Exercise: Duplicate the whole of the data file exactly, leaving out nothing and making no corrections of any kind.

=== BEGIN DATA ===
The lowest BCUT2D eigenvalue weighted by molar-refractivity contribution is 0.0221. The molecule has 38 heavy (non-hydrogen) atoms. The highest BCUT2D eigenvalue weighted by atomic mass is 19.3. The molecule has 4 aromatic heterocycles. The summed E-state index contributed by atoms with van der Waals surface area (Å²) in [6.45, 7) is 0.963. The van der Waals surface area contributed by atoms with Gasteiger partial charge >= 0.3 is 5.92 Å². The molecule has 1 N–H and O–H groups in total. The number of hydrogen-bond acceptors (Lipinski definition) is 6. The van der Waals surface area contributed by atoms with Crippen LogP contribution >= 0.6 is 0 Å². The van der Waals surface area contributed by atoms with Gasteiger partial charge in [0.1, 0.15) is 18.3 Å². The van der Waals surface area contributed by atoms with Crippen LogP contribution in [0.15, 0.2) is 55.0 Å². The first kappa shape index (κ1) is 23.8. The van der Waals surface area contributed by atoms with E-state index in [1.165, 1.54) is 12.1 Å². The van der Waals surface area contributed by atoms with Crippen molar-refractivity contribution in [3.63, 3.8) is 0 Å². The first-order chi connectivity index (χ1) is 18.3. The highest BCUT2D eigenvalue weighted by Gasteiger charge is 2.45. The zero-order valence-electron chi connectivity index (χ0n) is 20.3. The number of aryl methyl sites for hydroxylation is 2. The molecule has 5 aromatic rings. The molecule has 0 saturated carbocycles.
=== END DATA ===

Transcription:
The lowest BCUT2D eigenvalue weighted by molar-refractivity contribution is 0.0221. The molecule has 38 heavy (non-hydrogen) atoms. The highest BCUT2D eigenvalue weighted by atomic mass is 19.3. The molecule has 4 aromatic heterocycles. The summed E-state index contributed by atoms with van der Waals surface area (Å²) in [6.45, 7) is 0.963. The van der Waals surface area contributed by atoms with Gasteiger partial charge >= 0.3 is 5.92 Å². The molecule has 1 N–H and O–H groups in total. The number of hydrogen-bond acceptors (Lipinski definition) is 6. The van der Waals surface area contributed by atoms with Crippen LogP contribution >= 0.6 is 0 Å². The van der Waals surface area contributed by atoms with Gasteiger partial charge in [0.1, 0.15) is 18.3 Å². The van der Waals surface area contributed by atoms with Crippen LogP contribution in [0.15, 0.2) is 55.0 Å². The first kappa shape index (κ1) is 23.8. The van der Waals surface area contributed by atoms with E-state index in [1.165, 1.54) is 12.1 Å². The van der Waals surface area contributed by atoms with Crippen molar-refractivity contribution in [3.63, 3.8) is 0 Å². The first-order chi connectivity index (χ1) is 18.3. The highest BCUT2D eigenvalue weighted by Gasteiger charge is 2.45. The zero-order valence-electron chi connectivity index (χ0n) is 20.3. The number of aryl methyl sites for hydroxylation is 2. The molecule has 5 aromatic rings. The molecule has 0 saturated carbocycles.